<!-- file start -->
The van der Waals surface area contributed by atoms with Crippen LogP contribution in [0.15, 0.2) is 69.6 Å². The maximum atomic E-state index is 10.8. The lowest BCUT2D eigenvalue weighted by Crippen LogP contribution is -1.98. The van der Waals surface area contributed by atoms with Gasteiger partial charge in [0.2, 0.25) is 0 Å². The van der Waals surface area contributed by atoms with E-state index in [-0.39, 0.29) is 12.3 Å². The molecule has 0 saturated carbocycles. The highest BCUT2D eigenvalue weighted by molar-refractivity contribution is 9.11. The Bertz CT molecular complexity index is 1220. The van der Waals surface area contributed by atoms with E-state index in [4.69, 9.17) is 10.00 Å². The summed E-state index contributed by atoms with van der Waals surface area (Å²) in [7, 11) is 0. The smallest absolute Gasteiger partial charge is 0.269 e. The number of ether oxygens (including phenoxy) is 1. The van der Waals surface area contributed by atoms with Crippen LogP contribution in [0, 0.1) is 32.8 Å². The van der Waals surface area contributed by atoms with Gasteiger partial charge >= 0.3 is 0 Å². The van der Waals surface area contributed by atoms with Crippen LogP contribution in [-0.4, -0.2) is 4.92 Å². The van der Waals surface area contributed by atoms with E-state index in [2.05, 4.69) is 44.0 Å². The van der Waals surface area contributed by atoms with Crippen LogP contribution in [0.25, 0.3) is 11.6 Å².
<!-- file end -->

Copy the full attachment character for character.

The van der Waals surface area contributed by atoms with Crippen LogP contribution in [0.15, 0.2) is 69.6 Å². The maximum atomic E-state index is 10.8. The lowest BCUT2D eigenvalue weighted by Crippen LogP contribution is -1.98. The van der Waals surface area contributed by atoms with Gasteiger partial charge in [0.2, 0.25) is 0 Å². The van der Waals surface area contributed by atoms with E-state index in [-0.39, 0.29) is 12.3 Å². The molecule has 0 saturated carbocycles. The highest BCUT2D eigenvalue weighted by molar-refractivity contribution is 9.11. The Bertz CT molecular complexity index is 1220. The van der Waals surface area contributed by atoms with E-state index in [4.69, 9.17) is 10.00 Å². The summed E-state index contributed by atoms with van der Waals surface area (Å²) in [7, 11) is 0. The smallest absolute Gasteiger partial charge is 0.269 e. The number of ether oxygens (including phenoxy) is 1. The van der Waals surface area contributed by atoms with Crippen LogP contribution in [0, 0.1) is 32.8 Å². The van der Waals surface area contributed by atoms with Gasteiger partial charge >= 0.3 is 0 Å². The van der Waals surface area contributed by atoms with Crippen LogP contribution in [-0.4, -0.2) is 4.92 Å². The van der Waals surface area contributed by atoms with E-state index in [2.05, 4.69) is 44.0 Å². The van der Waals surface area contributed by atoms with Crippen LogP contribution in [0.25, 0.3) is 11.6 Å².